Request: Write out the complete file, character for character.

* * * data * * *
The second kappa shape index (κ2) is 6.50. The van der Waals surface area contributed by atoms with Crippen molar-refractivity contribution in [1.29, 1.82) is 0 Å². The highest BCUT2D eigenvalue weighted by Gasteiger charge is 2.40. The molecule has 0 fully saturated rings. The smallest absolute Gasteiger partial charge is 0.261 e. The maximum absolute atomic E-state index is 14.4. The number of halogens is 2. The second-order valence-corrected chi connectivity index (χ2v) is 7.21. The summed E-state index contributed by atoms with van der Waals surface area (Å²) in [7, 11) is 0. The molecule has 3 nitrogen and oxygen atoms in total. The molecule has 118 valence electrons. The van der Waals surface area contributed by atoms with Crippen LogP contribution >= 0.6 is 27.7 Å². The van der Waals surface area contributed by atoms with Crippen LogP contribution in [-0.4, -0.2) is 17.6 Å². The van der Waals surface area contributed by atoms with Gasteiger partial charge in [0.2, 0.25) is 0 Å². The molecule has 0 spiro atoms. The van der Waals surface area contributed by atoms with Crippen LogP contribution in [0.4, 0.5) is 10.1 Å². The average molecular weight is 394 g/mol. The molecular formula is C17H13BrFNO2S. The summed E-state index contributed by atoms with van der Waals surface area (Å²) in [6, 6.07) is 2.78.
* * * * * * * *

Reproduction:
The second kappa shape index (κ2) is 6.50. The van der Waals surface area contributed by atoms with Crippen molar-refractivity contribution in [1.29, 1.82) is 0 Å². The highest BCUT2D eigenvalue weighted by Gasteiger charge is 2.40. The molecule has 0 fully saturated rings. The smallest absolute Gasteiger partial charge is 0.261 e. The maximum absolute atomic E-state index is 14.4. The number of halogens is 2. The second-order valence-corrected chi connectivity index (χ2v) is 7.21. The summed E-state index contributed by atoms with van der Waals surface area (Å²) in [7, 11) is 0. The molecule has 3 nitrogen and oxygen atoms in total. The molecule has 118 valence electrons. The van der Waals surface area contributed by atoms with Crippen LogP contribution >= 0.6 is 27.7 Å². The van der Waals surface area contributed by atoms with Crippen LogP contribution in [-0.4, -0.2) is 17.6 Å². The van der Waals surface area contributed by atoms with Gasteiger partial charge in [0.2, 0.25) is 0 Å². The molecule has 0 spiro atoms. The van der Waals surface area contributed by atoms with Crippen LogP contribution in [0.4, 0.5) is 10.1 Å². The average molecular weight is 394 g/mol. The molecular formula is C17H13BrFNO2S. The summed E-state index contributed by atoms with van der Waals surface area (Å²) in [6, 6.07) is 2.78.